In the news

September 15, 2000

'She has a CV that would make the fattest of fat-cat bosses shudder'

Rita Donaghy kick-started the TUC annual congress this week with an attack on the sexism that hampers women who are beating a path into Britain's boardrooms, and few could be more qualified to deliver such an opening salvo.

The seventh female president of the TUC, Ms Donaghy has a CV that would make the fattest of fat-cat bosses shudder: she is a member of the government's Low Pay Commission and the Equal Opportunities Commission Task Group on Equal Pay; she is on the European TUC executive; she is a member of the executive committee of Unison; and is permanent secretary of the Institute of Education's students' union. Next month she will take over the chair of Acas, the arbitration service that handles three-quarters of a million disputes against employers every year. She even won her OBE in 1998 for "services to industrial relations".

Her rallies against sexism - this week she called for better maternity leave and child care to help women break the glass ceiling - were first prompted by conditions in the higher education sector.

After gaining a degree in English from Durham University in 1967, Ms Donaghy worked as a PA at the National Union of Teachers before joining the Registry of the Institute of Education in 1968 where she rose to the position of assistant registrar. She was appointed permanent secretary to the students' union at the institute in 1984.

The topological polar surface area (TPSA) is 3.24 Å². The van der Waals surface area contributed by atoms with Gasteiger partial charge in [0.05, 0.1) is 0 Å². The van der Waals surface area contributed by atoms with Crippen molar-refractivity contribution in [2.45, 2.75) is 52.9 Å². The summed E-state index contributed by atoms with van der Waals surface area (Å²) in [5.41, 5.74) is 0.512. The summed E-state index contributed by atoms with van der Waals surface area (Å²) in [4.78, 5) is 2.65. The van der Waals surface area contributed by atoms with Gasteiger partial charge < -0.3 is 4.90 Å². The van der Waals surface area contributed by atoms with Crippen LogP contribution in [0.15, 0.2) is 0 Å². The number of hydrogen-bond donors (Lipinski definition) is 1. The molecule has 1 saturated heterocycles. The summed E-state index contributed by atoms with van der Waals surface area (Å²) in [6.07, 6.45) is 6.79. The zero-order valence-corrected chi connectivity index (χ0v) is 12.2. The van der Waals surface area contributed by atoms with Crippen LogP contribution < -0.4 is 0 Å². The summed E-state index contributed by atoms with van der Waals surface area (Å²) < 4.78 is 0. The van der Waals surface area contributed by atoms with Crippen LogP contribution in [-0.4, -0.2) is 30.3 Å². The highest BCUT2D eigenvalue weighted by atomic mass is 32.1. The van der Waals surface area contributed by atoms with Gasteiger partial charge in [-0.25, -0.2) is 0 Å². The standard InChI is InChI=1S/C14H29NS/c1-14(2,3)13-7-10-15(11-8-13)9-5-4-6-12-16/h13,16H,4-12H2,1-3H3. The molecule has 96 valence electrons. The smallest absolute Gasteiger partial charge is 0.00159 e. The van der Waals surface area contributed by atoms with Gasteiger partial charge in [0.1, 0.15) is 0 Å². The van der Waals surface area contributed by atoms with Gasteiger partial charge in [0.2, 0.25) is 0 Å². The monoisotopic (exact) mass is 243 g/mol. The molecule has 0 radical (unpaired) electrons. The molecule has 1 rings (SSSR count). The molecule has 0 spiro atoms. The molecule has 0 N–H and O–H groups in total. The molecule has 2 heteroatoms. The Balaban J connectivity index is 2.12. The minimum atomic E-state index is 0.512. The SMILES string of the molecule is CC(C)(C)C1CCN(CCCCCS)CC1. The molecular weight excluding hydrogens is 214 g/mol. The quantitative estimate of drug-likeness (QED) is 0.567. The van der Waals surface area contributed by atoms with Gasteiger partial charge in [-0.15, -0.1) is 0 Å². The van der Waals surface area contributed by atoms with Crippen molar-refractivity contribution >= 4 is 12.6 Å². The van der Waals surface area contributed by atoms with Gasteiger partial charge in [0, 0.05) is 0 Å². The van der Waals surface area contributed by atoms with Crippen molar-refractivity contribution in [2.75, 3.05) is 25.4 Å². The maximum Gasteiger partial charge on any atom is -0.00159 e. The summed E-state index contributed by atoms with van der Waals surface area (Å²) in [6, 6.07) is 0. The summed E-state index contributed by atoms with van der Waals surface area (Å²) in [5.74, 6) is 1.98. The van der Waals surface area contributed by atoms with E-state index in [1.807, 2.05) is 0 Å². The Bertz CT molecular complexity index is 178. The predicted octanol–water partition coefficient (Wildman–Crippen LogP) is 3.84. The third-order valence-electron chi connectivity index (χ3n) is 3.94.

From the IoE, she set up the clerical branch of public-sector union Nalgo in 1969 and later went on to become its branch secretary, chair and vice-chair between 1970 and 1985. She has served on the NEC of Nalgo since 1973, including a spell as president in 1989-90, and was a member and chair of the merger working group that led to the formation of Unison in 1993.

Since her days at Nalgo and the IoE she has been a regular contributor to The THES.

You've reached your article limit.

Register to continue

Registration is free and only takes a moment. Once registered you can read a total of 3 articles each month, plus:

  • Sign up for the editor's highlights
  • Receive World University Rankings news first
  • Get job alerts, shortlist jobs and save job searches
  • Participate in reader discussions and post comments
Register

Have your say

Log in or register to post comments